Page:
The reason is that I have a lot of apps and music on my iPod Touch and iTunes also takes up more than 35GB space. This has become a constant headache which I have been trying to solved. I did that by moving the iTunes Media folder location to another drive on an external device and now have lesser space constraints.
Well, moving your iTunes files and changing the sync location is definitely possible and in-fact very easy. All you have to do is to copy over the files from your iTunes folder and change the location in iTunes. I will show you how exactly it is done below.
Step 1: Locate Your iTunes Media Folder on your Computer. To do that open iTunes and then click on "Edit -> Preferences"
Step 2: In the preference Window, click on the Advanced tab and copy the media folder location as shown in the above screenshot. Do not close the Preference window yet as we will require it for a future step.
Step 3: Open a explorer window and paste the location you copied in step 2 in the address bar. This will open the folder where iTunes stores the media files.
Step 4: If you want to clear up space, just cut the entire folder and move it to another drive or an external drive. Make sure to note the location of the folder in the other drive because we will need it in step 5.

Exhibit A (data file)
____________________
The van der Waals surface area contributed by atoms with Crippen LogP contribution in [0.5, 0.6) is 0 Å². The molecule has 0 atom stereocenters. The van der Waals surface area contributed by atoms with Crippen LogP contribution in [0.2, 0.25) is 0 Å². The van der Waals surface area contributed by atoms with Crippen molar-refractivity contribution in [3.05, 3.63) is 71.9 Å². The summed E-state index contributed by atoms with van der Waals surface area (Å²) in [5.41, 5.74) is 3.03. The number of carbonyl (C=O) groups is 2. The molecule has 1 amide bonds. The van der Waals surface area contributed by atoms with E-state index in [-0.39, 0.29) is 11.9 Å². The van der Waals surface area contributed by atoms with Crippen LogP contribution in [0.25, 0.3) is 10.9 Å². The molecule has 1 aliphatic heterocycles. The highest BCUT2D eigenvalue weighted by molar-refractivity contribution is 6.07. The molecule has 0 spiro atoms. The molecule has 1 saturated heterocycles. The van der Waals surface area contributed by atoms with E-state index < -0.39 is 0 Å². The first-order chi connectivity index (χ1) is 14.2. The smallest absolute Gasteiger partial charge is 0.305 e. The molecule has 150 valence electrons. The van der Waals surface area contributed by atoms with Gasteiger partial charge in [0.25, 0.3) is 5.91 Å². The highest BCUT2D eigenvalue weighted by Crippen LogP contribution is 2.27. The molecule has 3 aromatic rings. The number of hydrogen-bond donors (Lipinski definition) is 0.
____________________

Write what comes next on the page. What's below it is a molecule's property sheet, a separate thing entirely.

Step 5: Now go back to the iTunes Advanced tab you opened in step 2 and click on the "Change" button and point it to the new location you copied or moved the files in Step 4.
That’s it. iTunes will now sync your music, movies, books and more to your new location. If you are using an external drive, just make sure that you attach it before you sync your device with iTunes.
Moving the backup location for iTunes is a little bit more difficult and I will be covering it in the next article. For Mac users, the steps should be similar and easy to perform as well. Just use the Finder instead of Explorer to move your iTunes media files over.
In 2007, Apple unveiled iTunes U, a service encouraging schools to offer print, audio, and video downloads of their education programs almost entirely free to the public. Today, according to Apple’s figures obtained by The Loop, the service has hit a new milestone of 600 million downloads. Last August, Apple noted the service hit a milestone of 300 million downloads.
Apple claims that there are now over 1,000 universities actively participating in iTunes U. Prolific universities like Stanford and Open University are part of the program. Both have shared more than 30 millon downloads with users. In addition, Yale University, MIT, University of California Berkeley and the University of South Florida have all reached 20 million downloads each, while Emory University, Harrisburg Area Community College, Ludwig Maxmillians University of Germany and Oxford University have all surpassed the ten million download mark.
Nearly 30 percent of iTunes U traffic now originates from iOS devices. The service is a available worldwide in 123 countries, also counts 60 percent of its users as being outside the US.
Participating organizations often make their content available free to the public, although some limit access to their own members.